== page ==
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Published Friday, December 11, 2015

CK Pearl: Food as Good as the Views

By Todd Feinburg

Our poached eggs sat happily atop their lobster foundation, tastefully coated with hollandaise sauce.

Restaurant sensibilities are in constant flux, but CK Pearl in Essex is running in sync with current expectations. It is comfortable, hip and delicious, taking a creative and eclectic approach to New England Seafood – just the sort of upscale restaurant you need when looking for someplace new to go on the North Shore.

Consider their clam chowder. It is thick and creamy, the way most people like it, but the fried clam garnish is accompanied by a couple of strips of pork belly – perhaps the most popular of old fangled ingredients that are becoming the new big thing. If you aren’t following Jewish dietary laws, the smoky surprise of the pork belly pumps new life into a traditional dish.

These fine chowder enhancements are an early sign that there’s a chef in the kitchen at CK Pearl, a hunch that is confirmed by our next dish. The sweet beet salad pops with crisp, cool flavor, the most impressive of the fine food my wife and I enjoyed at brunch on Sunday. The goat cheese yogurt, spiced peanuts and balsamic vinegar merge delightfully while still providing different flavor surprises with each bite, and the crunch of the (not-orange) carrots contrasts nicely with the beets.

The North Shore restaurants we are most apt to enjoy and recommend, such as Short & Main in Gloucester, Nine Elm in Danvers or Five Corners Kitchen in Marblehead, are chef-owned and relatively small in size. This formula seems best for diners who have high expectations, as the owner can directly monitor nearly every dish that leaves the kitchen.

While CK Pearl isn’t small – it has 90 plus seats in the winter, then nearly doubles in size in the summer – chef/owner Patrick Shea has the passion and energy to deliver the same sort of consistency as the others. But the restaurant is new to us – we’ll see how CK delivers over time.

Shea seems to have just one emotional state, smiling so consistently that one might mistake him for a member of the dolphin family. Maybe he’s happy because we’re so complimentary as we sample his food and he showers us with stories at Sunday brunch, or maybe it’s because opening CK Pearl in June of 2014 represented a coming home for him.

If you haven’t noticed yet, Shea shares the last name of the restaurant next door which,until a few years ago, was owned by his father, Tom Shea. And Patrick grew up just a few feet further down the road, as his family also owned the Essex River Motel and the home next door where they lived. So Main Street, and the wonderful views of the Essex River that CK Pearl’s and Shea’s Riverside Restaurant share, are home to Patrick.

At age 31, Shea is old enough to have collected some diverse experience – as a chef at establishments like Eastern Standard in Boston and with the Lyons Group, which owns popular spots like Sonsie, Kings bowling alleys, and the sports bar Game On outside Fenway Park – but still young enough to work like an animal – especially during tourist season – while mostly seeing his wife and three young daughters when they come in to the restaurant to eat. Which they did on Sunday.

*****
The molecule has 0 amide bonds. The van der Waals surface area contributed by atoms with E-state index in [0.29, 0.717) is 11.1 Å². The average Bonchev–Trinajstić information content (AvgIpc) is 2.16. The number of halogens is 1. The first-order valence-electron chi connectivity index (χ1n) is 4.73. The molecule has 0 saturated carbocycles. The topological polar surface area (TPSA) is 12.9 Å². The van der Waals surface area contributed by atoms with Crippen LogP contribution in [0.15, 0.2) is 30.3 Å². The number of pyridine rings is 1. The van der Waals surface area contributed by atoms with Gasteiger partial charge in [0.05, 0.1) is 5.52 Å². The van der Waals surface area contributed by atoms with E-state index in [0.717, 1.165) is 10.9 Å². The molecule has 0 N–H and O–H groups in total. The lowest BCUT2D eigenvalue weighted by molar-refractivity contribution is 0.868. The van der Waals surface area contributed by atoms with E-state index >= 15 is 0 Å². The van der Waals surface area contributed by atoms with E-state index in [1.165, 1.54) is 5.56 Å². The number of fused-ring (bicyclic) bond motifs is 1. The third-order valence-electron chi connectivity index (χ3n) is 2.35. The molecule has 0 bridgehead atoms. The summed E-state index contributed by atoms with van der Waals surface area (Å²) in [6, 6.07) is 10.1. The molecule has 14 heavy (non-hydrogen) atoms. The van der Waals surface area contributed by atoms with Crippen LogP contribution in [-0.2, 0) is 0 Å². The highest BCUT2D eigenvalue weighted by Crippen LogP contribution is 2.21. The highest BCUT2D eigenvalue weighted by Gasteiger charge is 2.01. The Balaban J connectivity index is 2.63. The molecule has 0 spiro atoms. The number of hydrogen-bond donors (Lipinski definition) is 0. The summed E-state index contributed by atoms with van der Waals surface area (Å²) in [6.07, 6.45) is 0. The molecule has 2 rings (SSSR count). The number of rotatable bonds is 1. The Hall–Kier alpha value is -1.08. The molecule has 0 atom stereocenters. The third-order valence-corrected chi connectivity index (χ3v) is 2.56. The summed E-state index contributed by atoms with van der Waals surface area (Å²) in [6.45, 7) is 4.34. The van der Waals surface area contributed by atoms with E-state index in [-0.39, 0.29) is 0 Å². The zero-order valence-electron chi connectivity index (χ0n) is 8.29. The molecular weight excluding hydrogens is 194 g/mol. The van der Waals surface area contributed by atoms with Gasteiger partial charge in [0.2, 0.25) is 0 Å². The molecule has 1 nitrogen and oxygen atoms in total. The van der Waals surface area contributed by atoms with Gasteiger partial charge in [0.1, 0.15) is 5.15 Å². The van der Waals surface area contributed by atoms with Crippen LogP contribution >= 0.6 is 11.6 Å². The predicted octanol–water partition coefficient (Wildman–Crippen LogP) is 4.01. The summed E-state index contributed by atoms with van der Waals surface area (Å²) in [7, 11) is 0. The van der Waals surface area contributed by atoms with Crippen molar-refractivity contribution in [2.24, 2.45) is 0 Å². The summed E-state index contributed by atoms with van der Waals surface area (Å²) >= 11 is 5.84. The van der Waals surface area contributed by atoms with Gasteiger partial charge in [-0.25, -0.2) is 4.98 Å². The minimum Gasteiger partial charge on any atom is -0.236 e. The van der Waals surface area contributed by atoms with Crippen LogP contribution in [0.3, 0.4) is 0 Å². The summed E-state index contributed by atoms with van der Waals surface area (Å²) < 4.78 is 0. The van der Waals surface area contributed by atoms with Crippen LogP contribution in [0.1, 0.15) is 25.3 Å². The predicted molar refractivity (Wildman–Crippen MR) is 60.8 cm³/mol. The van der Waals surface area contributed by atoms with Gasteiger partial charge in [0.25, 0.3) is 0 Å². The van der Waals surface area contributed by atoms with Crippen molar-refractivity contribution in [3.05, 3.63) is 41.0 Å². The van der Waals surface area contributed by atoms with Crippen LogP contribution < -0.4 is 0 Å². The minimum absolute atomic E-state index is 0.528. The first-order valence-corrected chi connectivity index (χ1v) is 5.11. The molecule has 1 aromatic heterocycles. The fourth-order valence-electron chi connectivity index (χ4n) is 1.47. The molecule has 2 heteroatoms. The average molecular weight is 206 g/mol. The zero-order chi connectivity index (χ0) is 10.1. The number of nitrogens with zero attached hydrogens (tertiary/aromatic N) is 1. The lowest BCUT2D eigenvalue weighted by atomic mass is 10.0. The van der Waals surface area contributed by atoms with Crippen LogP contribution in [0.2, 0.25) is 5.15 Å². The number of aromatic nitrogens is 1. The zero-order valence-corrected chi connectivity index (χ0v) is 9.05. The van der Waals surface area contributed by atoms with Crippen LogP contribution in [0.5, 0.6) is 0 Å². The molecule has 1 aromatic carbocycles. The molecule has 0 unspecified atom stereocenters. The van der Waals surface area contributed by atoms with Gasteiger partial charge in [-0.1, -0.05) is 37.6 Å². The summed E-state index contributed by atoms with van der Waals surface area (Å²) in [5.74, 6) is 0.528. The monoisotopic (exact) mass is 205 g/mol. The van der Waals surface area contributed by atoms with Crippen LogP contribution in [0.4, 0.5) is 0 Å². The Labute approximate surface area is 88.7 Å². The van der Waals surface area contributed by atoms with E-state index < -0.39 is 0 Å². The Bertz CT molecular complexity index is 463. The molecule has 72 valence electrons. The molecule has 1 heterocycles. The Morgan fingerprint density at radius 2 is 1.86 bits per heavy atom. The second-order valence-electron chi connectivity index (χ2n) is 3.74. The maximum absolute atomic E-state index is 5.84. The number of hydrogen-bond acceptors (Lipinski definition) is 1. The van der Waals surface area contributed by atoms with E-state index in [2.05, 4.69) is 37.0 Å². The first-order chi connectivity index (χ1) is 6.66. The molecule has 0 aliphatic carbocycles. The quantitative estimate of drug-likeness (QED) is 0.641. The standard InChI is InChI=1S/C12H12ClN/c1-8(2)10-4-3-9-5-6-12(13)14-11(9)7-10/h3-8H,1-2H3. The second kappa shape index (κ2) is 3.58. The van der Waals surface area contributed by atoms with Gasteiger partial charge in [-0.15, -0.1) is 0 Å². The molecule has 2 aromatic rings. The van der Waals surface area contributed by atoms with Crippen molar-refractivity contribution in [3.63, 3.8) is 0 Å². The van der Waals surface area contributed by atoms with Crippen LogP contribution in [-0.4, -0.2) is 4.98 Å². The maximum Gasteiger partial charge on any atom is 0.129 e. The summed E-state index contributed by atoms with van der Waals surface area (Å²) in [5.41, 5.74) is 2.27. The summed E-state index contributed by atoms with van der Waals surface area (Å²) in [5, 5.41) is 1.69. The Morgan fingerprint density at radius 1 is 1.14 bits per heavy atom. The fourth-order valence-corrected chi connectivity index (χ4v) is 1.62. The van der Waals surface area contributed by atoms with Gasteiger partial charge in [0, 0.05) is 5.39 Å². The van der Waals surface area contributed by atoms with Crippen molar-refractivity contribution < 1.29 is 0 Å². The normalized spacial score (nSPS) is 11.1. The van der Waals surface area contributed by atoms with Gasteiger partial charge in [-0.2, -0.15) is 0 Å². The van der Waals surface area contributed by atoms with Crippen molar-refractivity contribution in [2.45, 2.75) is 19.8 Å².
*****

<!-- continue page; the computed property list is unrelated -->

Brie fondue was the next dish that Shea selected for us. My wife took a taste and said, “Hmmm, I wish we’d had just this.” Not a slight to the dishes that came before, but a desire to have the freedom to dip every piece of bread into this pot of creamy lusciousness. But, alas, we were there to work rather than indulge, dutifully having just a couple of bites of each item before pushing it away in practiced imitation of people gifted with discipline.

We wrapped up by splitting a Lobster Benedict, with lobster meat taking the place of the slice of ham that defines a traditional benedict. The eggs were perfectly poached, and the rest of the dish was just as good. On the side, we enjoyed Shea’s Smoked Corn Beef Hash, which has nothing to do with what you get at most restaurants, but everything to do with how you expect a chef to approach hash. Large, not tiny, chunks of actual beef, beautifully seasoned, completely prepared to be an entrée unto itself.

I have a rule of thumb – don’t expect good food at a restaurant with great views. The cost of the real estate, combined with its power to draw crowds, generally results in a busy establishment, no matter how ordinary the fare. But the food we sampled on our first visit to CK Pearl reveals a chef who knows his stuff – there is no way to fake these culinary outcomes. Whether Shea has the operational skill to deliver that level of quality over the long haul remains to be seen. But we look forward to putting him to the test. And we expect he’ll be smiling every time.

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